7. Powered Up
This week’s Power Poll: ranking the starting quarterbacks.
1. Matt Corral, Ole Miss: Hard to argue with the prolific season in Year 1 under coach Lane Kiffin. Has he hit his ceiling, or can he do more?
2. JT Daniels, Georgia: Four games, and a meteoric rise to the top of the list. But for how long?
3. Bryce Young, Alabama: Zero starts and 22 career attempts, and No. 3 on the list. How long will it take to reach No. 1?
4. Emory Jones, Florida: Has sat for three years and waited his turn. Has talent and motivation. Time to make it all connect.
5. Myles Brennan, LSU: Let’s not forget how good Brennan looked before the injury. He was setting up a monster season.
6. Connor Bazelak, Missouri: Didn’t put up big touchdown numbers, but his efficiency and ability to steer clear of bad plays are a significant base. Watch how develops in Year 2 under Eliah Drinkwitz.
7. Bo Nix, Auburn: The talent is there, the arm strength is, too. But his mechanics and decision-making need work. New coach Bryan Harsin has made bigger projects boom at Boise State.
8. Will Rogers, Mississippi State: Started to pick it up late in his freshman season, and finally got comfortable in Mike Leach’s offense.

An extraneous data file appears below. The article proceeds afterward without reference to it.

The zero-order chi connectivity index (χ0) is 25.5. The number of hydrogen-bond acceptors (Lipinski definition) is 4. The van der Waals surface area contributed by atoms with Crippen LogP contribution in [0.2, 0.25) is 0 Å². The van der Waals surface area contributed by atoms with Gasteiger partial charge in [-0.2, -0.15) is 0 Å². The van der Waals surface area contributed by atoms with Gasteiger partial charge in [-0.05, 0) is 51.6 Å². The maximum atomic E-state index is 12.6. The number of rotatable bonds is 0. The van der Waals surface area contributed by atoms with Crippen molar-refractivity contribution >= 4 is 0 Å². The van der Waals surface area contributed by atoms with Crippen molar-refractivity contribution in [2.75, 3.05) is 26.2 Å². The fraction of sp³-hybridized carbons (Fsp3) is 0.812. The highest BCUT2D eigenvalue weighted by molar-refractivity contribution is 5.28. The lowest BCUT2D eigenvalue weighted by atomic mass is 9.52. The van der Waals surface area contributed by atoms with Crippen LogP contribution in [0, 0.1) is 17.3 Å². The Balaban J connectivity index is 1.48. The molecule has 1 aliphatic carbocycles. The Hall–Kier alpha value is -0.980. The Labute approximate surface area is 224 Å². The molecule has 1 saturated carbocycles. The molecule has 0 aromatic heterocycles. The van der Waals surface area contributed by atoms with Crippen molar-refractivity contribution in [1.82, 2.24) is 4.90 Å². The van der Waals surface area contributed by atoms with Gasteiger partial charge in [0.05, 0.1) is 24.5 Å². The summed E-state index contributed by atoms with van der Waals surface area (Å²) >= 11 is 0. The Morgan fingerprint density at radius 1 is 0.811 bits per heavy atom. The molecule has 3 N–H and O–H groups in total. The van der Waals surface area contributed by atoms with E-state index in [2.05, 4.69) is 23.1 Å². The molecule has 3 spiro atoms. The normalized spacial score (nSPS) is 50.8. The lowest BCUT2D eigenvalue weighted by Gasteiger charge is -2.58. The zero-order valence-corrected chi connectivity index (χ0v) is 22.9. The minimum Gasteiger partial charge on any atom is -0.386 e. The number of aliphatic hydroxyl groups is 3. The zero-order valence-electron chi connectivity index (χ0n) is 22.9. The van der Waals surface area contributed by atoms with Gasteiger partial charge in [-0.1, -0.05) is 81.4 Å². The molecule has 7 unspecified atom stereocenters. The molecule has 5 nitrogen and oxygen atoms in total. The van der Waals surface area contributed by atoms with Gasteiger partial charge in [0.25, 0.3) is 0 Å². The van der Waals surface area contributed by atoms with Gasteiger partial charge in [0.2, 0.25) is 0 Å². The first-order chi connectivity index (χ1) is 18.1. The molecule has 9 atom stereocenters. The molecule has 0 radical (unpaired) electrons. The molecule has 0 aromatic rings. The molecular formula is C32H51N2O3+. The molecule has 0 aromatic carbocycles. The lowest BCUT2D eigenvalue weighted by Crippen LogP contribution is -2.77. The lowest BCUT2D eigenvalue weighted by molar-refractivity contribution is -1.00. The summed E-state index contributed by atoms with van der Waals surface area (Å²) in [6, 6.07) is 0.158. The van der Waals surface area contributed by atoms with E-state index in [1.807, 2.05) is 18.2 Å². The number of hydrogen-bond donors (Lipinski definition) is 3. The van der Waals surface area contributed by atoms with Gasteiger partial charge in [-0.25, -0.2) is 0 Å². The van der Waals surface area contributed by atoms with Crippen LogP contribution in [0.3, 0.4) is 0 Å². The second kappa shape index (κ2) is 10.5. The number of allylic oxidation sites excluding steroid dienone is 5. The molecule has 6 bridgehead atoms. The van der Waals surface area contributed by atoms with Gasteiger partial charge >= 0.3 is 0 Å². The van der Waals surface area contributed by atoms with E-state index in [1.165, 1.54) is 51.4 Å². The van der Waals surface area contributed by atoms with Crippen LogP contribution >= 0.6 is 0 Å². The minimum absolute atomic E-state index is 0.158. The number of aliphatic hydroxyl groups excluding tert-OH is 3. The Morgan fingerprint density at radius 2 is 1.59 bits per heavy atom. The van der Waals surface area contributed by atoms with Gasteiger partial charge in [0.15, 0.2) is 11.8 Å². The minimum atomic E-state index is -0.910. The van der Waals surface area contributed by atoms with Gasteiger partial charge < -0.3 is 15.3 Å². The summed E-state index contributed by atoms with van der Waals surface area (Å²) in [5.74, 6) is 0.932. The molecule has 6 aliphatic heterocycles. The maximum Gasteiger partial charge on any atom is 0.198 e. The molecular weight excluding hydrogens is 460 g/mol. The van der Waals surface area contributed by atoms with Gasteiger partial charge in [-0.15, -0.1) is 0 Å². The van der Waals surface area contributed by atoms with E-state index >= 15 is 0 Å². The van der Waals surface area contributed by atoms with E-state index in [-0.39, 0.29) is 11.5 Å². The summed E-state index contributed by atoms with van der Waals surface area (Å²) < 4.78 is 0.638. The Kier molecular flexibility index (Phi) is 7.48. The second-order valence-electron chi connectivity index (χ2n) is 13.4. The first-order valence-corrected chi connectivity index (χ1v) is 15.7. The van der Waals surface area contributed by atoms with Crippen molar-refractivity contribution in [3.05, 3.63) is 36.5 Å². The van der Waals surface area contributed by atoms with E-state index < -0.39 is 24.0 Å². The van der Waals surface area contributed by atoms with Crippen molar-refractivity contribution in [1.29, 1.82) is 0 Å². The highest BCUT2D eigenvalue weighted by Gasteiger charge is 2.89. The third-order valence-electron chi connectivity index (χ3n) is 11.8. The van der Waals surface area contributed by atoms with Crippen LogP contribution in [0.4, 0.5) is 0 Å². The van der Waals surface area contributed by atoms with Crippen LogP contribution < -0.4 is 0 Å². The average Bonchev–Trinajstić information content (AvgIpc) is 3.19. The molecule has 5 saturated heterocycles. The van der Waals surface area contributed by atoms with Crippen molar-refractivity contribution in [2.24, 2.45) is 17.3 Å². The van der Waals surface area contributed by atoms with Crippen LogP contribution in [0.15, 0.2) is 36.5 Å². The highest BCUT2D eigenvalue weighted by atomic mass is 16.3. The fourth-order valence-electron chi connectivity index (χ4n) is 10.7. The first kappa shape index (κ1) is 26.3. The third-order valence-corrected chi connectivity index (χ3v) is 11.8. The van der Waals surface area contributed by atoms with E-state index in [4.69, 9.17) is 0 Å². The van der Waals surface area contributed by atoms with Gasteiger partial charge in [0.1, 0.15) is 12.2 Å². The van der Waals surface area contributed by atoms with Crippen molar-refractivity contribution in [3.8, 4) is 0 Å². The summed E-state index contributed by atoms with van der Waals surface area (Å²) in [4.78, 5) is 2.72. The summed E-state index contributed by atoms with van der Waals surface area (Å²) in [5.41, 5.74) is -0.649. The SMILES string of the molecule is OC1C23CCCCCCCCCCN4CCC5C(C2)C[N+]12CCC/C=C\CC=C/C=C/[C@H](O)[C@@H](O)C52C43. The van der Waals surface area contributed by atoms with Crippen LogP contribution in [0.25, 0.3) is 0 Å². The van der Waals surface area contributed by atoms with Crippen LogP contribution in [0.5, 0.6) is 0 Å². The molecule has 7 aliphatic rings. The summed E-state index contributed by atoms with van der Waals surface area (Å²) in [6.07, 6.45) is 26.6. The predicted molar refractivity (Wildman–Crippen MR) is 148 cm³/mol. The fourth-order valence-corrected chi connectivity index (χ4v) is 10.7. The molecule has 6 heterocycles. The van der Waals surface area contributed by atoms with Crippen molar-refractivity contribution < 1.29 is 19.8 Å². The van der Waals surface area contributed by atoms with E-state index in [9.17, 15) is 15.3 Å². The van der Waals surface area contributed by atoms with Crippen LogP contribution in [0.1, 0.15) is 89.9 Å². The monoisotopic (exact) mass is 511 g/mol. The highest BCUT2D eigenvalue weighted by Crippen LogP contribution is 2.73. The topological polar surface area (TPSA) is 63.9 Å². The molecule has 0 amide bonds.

9. K.J. Jefferson, Arkansas: Has a ton of potential, and a feel for big plays. Can OC Kendal Briles improve his accuracy?
10. Ken Seals, Vanderbilt: Really liked the way he played in 2020 as a freshman on a bad team. Can make every throw and is full of moxie.
11. Harrison Bailey, Tennessee: The Vols may not stop anyone, but new coach Josh Heupel has a track record of developing elite QBs who stress defenses.
12. Haynes King, Texas A&M: Threw four passes in 2020, and completed three – one to the other team, and one for a touchdown. We have to give coach (and QBs coach) Jimbo Fisher the benefit of the doubt with the former 4-star recruit.
13. Luke Doty, South Carolina: Didn’t really play all that poorly when pressed into a tough situation last year. Is he the long term answer?
14. Beau Allen/Joey Gatewood/Will Levis, Kentucky: Let’s go with Allen, who seems like the best fit for new OC Liam Coen’s offense. Balls will be in the air this fall.